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a lot), and exact pricing information can be extremely difficult to find on many of these companies’ websites. Before committing to any plan, you should know exactly how much you’ll be paying, when you can cancel if you don’t like it, and how to suspend food deliveries if you’re traveling. Do your research and narrow your options

online.Write down questions as they occur to you, then call each company’s toll-free line with any questions you might have. Compare the answers.Was the representa- tive helpful, knowledgeable and friendly?

 is it right for me? See if you find yourself on our top 10 list of people who might benefit from a meal- delivery service.

• Peoplewith lowself-control. If you’ve failed at other weight-loss plans because it’s

too easy to take a second helping or sneak a scoop (or two) of ice cream, portionedmeals can be a good way to regulate impulse eating.

• Peoplewho don’t cook. If your usual dinner involves amicrowave and an entrée fromthe grocery freezer

case, these prepared-meal programswill seemfamiliar and, in many cases, be healthier than supermarket frozen dinners.

• People with portion-control problems. If your particular dieting devil is too much food rather than the wrong foods,

any of these programs might help you retrain your eye—and your stomach.When nutrition labels discuss serving sizes, for instance, one serving of meat is 3 oz, or the size of a deck of playing cards. Prepared-meal plans can help you recognize what nutritionistsmean by one serving ofmeat or two servings of vegetables.

• People who find menu planning stressful. Shopping, ingre- dient checking, weighing and measuring, and counting points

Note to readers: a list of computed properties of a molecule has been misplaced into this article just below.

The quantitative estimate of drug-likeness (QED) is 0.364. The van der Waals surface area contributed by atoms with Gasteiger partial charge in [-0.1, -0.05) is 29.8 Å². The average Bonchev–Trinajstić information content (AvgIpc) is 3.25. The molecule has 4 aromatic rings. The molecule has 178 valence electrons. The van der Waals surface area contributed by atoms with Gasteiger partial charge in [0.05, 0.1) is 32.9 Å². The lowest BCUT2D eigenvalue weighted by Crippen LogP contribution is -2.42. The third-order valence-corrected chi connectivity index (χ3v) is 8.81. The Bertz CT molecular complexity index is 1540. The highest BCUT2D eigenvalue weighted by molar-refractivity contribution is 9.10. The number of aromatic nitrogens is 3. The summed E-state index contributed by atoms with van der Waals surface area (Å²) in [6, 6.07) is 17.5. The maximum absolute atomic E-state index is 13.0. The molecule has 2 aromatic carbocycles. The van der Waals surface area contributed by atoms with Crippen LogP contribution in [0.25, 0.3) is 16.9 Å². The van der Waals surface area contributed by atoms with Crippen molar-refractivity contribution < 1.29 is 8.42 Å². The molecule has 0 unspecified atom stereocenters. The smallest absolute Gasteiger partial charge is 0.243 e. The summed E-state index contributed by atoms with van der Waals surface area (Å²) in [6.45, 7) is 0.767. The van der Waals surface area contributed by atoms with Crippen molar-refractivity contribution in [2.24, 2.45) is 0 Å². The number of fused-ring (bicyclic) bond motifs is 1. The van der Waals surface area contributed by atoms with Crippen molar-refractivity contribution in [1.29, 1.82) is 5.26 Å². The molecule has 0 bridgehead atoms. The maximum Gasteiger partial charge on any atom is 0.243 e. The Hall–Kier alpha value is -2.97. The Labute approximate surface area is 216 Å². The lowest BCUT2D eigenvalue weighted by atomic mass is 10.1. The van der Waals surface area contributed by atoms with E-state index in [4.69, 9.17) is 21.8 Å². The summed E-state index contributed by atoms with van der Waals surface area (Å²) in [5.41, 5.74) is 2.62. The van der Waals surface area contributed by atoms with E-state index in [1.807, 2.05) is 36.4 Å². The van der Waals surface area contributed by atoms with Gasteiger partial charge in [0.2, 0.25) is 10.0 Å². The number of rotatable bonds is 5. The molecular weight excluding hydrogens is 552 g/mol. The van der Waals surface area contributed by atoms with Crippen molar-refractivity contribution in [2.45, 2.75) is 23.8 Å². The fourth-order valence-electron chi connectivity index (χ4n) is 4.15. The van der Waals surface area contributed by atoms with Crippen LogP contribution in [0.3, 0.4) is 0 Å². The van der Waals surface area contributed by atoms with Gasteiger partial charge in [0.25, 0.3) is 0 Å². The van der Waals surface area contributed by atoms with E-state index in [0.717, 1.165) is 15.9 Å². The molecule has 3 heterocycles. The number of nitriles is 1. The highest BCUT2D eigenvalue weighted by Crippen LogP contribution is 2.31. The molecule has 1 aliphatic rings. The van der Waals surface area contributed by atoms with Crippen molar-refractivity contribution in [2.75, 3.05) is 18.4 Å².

or calories can be enough to sink a dedicated dieter. Prepared meals eliminate all the calculation and guesswork, letting you concentrate on weight loss and exercise.

• People who skip meals. One big component of diet success is keeping your body fueled all day.Most of the plans include

three meals plus snacks. If you’re the type who skips break- fast and ends up gorging at dinner (or after dinner), prepared- meal plans can help you develop healthier, more balanced eating habits.

• People who are emotional eaters. Do you find yourself eating more, or almost unconsciously, when unhappy or

under stress? While a prepared-meal diet can’t address the root causes of emotional eating, it can force you to be more aware of everything you put in your mouth, con- necting food with actual hunger.

• People who want to eat at home more often. If you’re time-crunched and find yourself gobbling fast food

several times a week, a prepared-meal plan can be a good way to meld convenience with better nutrition.

• People who don’t travel extensively. While all the major plans allow you to stop and start deliveries, you have to keep

on top of your orders—and it’s easy to fall into bad old eat- ing habits while you’re on the road.

• People who are realistic about expectations.No prepared meal can taste as good as homemade chicken and dumplings,

or the carbonara at your favorite Italian restaurant.

• People who can afford it. None of these plans costs less than $10 a day per person, and most are between $20 and $50 a day, making them impractical for many families. You’ll be saving money on groceries, but even so, a plan that costs $18 per day adds up to $540 per month for one person.

If your dieting devil is toomuch food rather than the wrong foods, these plansmay help you retrain your eye—and your stomach.

Remember: A delivered-meal plan isn’t right for everyone,

and it’s definitely not a permanent solution to weight loss. You need to be ready to learn how to make some gentle, per- manent changes in your relationship with food. All of these plans offer assistance in dealing with portion sizes and better ingredients. For some people, prepared meals are just what they need to start making healthier choices. 


Prepared-meal plans can help thosewith self-control issues about diet compliance.

Photo: Thinkstock

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